Smell of garbage clears the air

By Geoffrey Alderman, October 15, 2012

I've just finished watching Innocence of Muslims, the film that has led to worldwide, often violent and occasionally murderous protests by adherents of the Islamic faith. As I did so, news came through that Muslim leaders are threatening to bring the film to the attention of the United Nations, with a view to persuading the international community to enact a law against religious defamation.

Just imagine: the leaders of some of world's most populous and influential Muslim countries - including Pakistan, Indonesia and Turkey - will stand before the world and demand that the lampooning and denigration of any religion and its followers be punishable under international law. Any religion? Including Judaism? Any religiously identified people? Including Jews?

Let's look for a moment at some features of the film protests. At first, Muslim spokespersons vouchsafed that the film was the work of Jews. Iranian media charged that the film was the brainchild of "Sam Bacile", apparently an Israeli-American property developer who had financed its production with the assistance of 100 Jewish backers.

Iran's supreme leader, Ayatollah Khamenei, blamed "evil Zionists", who had caused the film to be produced in order to vent their fury at "the daily-increasing radiance of Islam and the Holy Koran in the present world". In fact "Sam Bacile" is neither Jewish nor Israeli and his Jewish backers are figments of Islamists' imagination.

But these libels against the Jewish people continued even after this became clear. "Who is behind the film? Jews", was the proclamation [in English] on a placard held by a demonstrator in Sri Lanka. Another placard at the same protest exhorted "dear Muslims around the world, stop purchasing Jewish products such as Coca Cola, KFC, McDonald's, Pepsi, Fanta, Pizza Hut, YouTube, etc." And a third - referring to the cartoons of Mohammad published in the French satirical weekly Charlie Hebdo - read "France, don't fall victim to Jewish propaganda".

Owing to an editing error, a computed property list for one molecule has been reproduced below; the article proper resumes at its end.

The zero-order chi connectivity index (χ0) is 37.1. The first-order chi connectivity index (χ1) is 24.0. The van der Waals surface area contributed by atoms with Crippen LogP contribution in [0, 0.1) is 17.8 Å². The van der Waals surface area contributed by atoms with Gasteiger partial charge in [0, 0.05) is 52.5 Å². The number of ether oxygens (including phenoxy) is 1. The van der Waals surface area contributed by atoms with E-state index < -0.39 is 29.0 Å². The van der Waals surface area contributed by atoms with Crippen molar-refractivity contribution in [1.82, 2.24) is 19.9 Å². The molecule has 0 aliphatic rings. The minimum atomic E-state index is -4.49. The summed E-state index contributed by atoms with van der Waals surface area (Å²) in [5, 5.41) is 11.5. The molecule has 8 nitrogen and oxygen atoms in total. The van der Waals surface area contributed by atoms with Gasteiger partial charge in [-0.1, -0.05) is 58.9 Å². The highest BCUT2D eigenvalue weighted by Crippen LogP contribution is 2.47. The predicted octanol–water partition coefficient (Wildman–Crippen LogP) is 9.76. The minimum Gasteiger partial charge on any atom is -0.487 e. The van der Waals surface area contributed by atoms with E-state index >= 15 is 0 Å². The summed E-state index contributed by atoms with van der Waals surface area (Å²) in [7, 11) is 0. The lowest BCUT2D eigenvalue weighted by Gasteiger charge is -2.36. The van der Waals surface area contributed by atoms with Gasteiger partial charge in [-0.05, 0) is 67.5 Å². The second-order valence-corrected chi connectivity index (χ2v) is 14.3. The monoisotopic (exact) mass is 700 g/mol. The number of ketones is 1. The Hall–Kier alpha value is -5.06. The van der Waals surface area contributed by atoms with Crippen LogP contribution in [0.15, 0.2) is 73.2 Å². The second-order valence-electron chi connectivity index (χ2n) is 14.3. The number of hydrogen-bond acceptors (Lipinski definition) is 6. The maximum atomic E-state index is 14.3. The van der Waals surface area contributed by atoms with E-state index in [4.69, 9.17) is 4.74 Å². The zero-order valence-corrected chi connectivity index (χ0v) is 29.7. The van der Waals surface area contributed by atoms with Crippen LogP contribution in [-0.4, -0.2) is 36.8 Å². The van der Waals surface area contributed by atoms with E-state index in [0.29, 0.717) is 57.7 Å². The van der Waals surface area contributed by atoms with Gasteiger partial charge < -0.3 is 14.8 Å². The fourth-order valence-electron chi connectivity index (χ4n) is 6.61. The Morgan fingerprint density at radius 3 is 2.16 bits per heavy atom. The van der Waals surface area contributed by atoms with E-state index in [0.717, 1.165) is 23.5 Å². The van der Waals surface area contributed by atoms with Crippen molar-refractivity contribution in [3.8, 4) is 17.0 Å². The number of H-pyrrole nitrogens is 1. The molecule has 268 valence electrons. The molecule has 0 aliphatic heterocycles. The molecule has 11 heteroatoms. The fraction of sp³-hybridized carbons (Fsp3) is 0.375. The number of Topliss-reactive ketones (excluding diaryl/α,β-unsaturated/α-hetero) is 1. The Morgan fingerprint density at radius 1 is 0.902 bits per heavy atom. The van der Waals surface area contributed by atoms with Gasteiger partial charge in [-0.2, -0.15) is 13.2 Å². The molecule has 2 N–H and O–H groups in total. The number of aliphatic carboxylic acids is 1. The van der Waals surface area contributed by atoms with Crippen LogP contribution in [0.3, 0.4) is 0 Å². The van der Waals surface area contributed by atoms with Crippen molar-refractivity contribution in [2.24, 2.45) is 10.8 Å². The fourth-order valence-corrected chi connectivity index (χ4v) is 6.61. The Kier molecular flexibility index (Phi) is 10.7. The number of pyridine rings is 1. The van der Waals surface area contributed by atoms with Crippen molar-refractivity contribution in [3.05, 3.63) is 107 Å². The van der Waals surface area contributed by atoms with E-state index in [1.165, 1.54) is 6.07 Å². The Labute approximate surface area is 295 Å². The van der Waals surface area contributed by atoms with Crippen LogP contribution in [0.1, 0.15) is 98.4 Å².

If you've a computer handy, Google "antisemitic cartoons Innocence of Muslims". When I did so, hundreds of examples appeared, drawn for the most part from Arab and Islamic media outlets. What united them was the insistence that Jews (not simply Zionists) were responsible for the film, and that this was part of a Jewish conspiracy to enslave the world.

It is depressingly familiar, isn't it? But what particularly interests me is the lack of attention that these libels have been given in the British media. I can't recall one British newspaper, radio or TV report that has linked the recent protests to the institutionalised antisemitism that lurks within the Muslim world. It's almost as if an unwritten but powerful self-denying ordinance had been promulgated, reminiscent of the misplaced sensitivity that - as we now know - has permitted members of certain ethnic groups to go unpunished for the organised sexual exploitation of vulnerable girls.

What I find depressing is that this mindset appears to be alive and well within the political establishment. I was in the packed audience in Hendon on September 20 when the three Barnet MPs (Mike Freer, Matthew Offord and Theresa Villiers) hosted an address by Alistair Burt, the Foreign Office minister with responsibility for the Middle East. Burt was vocal in his criticisms of Israel but did not see fit to pass judgment upon the anti-Jewish prejudice that's rampant in Islamic societies.

I will readily agree with the New York Daily News that Innocence of Muslims is "far beneath any reasonable standard of movie-making". It is, in my inexpert opinion, an appallingly badly made piece of cinematographic garbage. But even garbage has its rights. Yes, the film has few redeeming features. But its true significance lies in the reaction its release has triggered.

For Muslim countries to demand a global ban on blasphemy while persecuting Christians is an obscenity. And for the Muslim world now to call for an international law criminalising religious defamation - while at the same time giving unfettered publicity to incessant attacks on Jews, Judaism and Jewish values - is the height of duplicity.

In short, I am glad the film was made because it has revealed this hypocrisy in all its disgraceful splendour.

Last updated: 11:45am, October 15 2012